Cases of arbitrary killings, robberies, looting and abductions have been reported throughout Central African Republic since Seleka rebel forces seized power in March.
“I saw a man walking down the street. Armed men called out to him. Then he was shot and killed for no reason,” said Solange. “I have been living in fear for the past three months. I just stay at home all day. The school is closed any way.”
As well as widespread criminality and human rights abuses, concerns have been raised over the forced recruitment of teenagers by armed groups.
Meanwhile, basic services have ground to a halt. A Caritas aid worker said that without the rule of law, many schools have not reopened and even where they have, only few students are attending.
Josphine, 8 years old, is frightened to leave her house.”The fighting is over but I’m still scared. When you go to the main road, you see men with guns,” she said.
“Our bishop told us to go to school,” said Clemence, also 8 years old. “He said we must get back to normal life because if we keep all the things we saw in our heads, we’ll become sick.”
The impact of the crisis is affecting all parts of the country. Food is in short supply and it is becoming expensive to buy. “The planting season has started but only a small proportion of farmers have enough seed. Farmers were also looted and lost their tools,” said a Caritas worker.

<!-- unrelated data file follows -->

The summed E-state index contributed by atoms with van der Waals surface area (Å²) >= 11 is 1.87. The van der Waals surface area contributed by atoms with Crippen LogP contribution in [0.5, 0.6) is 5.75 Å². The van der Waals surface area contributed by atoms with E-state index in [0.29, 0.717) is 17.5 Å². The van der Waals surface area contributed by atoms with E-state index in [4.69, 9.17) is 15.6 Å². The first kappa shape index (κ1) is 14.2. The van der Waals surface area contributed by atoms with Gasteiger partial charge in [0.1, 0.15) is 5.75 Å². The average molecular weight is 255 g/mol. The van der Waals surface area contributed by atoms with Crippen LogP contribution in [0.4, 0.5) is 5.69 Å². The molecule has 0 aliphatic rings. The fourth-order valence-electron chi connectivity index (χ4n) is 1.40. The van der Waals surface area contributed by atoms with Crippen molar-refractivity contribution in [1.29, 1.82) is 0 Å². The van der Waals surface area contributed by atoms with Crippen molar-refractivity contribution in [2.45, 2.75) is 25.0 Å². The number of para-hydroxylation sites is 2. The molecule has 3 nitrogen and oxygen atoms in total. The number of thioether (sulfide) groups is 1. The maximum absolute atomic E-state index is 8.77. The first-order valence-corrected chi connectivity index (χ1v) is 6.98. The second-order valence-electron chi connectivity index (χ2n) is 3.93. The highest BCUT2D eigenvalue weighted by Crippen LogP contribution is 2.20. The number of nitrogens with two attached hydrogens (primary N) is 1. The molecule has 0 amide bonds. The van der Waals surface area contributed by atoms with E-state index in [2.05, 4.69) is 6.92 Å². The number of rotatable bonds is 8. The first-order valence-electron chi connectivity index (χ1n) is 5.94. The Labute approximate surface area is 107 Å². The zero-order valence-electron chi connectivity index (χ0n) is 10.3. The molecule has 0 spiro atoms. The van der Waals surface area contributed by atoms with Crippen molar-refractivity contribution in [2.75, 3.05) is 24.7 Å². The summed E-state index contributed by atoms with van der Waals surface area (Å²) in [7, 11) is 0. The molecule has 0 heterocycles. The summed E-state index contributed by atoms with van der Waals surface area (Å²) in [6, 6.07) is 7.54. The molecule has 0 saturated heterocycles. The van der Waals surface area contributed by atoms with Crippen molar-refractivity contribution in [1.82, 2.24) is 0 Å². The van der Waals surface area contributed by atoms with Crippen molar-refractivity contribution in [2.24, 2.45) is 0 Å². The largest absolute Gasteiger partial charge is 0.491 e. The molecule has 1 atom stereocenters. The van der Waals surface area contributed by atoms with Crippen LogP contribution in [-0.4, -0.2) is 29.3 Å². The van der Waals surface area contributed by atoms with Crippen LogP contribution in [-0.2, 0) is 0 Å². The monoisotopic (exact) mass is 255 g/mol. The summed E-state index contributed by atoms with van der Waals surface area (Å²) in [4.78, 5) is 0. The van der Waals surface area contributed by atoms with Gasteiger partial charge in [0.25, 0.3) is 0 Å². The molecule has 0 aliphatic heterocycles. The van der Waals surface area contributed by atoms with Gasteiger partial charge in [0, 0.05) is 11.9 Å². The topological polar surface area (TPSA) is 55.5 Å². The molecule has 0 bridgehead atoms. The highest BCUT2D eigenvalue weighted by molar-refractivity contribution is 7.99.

Regional peacekeepers from the Economic Community of Central African States have been deployed. The regional body says in coming weeks it will more than double the size of the force to 2,000 soldiers.
According to Caritas staff in the country, there has been a slight improvement in security. “The cases of looting and violence are more sporadic. In towns, we are starting to see Seleka forces go unarmed,” said a Caritas staff member in Bangui.
Caritas has been able to provide limited aid through parishes. The Catholic Church in the Central African Republic has called for an end to the violence.
The national Catholic Church’s Justice and Peace Commission says: “Not knowing where to turn, the population still lives in constant fear of looting and rape. Injustice, violence, kidnappings and gangland have become the daily bread of the people.”
Read their report (in French): La Commission Episcopale
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